• Extends freshness
  • Flavour

So it’s worth allowing time for the yeast to ferment whole wheat dough before it is shaped. This means letting it rise around 40-50% during the first rise, provided you don’t over knead your dough, as this can lead to the gluten breaking and the dough collapsing.

Tip 6: Shape your dough gently

Shaping bread dough is a skill. Once you have developed some competency in shaping, the next big challenge is knowing how much gas to push out from the dough as you shape. If too much is removed, the yeast will run out of sugars and not produce enough gas in the second rise to properly raise it. If too little gas is removed, you will have large irregular holes running through your bread.

As mentioned, let your dough rise around 40-50% during the first rise. At this level, the amount you degas (the act of pushing out the air) isn’t as significant. Lightly or heavily, you’ll still end up with a decent loaf. The changes you make to the amount of gas removed can improve your bread, but it shouldn’t be “make or break”.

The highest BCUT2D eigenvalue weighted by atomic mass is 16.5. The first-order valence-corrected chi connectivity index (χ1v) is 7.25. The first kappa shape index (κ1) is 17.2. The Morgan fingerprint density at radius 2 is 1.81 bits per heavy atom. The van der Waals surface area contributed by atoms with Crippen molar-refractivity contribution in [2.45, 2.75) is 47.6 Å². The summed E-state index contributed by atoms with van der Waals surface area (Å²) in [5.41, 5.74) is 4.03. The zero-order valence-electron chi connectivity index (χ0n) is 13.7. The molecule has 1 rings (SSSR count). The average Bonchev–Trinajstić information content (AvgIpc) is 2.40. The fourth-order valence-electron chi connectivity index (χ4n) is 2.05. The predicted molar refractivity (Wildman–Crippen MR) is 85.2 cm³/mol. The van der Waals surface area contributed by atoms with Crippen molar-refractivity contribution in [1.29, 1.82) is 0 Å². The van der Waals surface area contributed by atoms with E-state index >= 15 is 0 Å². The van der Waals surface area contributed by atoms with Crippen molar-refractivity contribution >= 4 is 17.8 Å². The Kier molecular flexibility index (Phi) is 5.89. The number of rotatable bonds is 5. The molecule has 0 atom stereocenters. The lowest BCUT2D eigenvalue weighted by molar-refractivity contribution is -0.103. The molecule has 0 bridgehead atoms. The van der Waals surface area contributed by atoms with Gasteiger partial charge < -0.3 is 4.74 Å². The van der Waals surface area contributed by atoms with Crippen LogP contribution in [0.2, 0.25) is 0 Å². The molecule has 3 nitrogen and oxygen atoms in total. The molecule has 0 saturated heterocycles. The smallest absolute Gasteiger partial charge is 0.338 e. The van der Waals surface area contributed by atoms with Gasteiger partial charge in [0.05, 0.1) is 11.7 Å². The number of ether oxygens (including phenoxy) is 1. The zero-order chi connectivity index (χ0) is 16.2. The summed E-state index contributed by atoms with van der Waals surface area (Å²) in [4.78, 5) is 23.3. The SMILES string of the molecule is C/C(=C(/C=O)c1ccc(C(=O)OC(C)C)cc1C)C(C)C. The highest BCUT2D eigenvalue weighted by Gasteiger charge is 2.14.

During the final rise, if you notice that the rise slows down near the end of the oven spring is particularly weak, you can either; 1) reduce the rising height during the first rise, to say 20-30%, or 2) be more gentle when shaping to retain more of the gas that exists. 

There are other ways to alter your crumb, explained in the extra ingredients section later on, but these techniques are favourable and easier to manage.

Tip: If you notice lots of holes in your bread’s crumb after baking, remove more of the gas when shaping next time.

Tip 7: Manage humidity and temperature during proofing

Yeast activity is heavily dependent on temperature. The warmer it is, the faster yeast will work. If the proofing temperature drops below 20C (68F), yeast activity is much slower, and the proofing duration must increase dramatically. The ideal proofing temperature for artisan bread is around 24-28C (75-82F), although you can proof dough up to 38C (100F).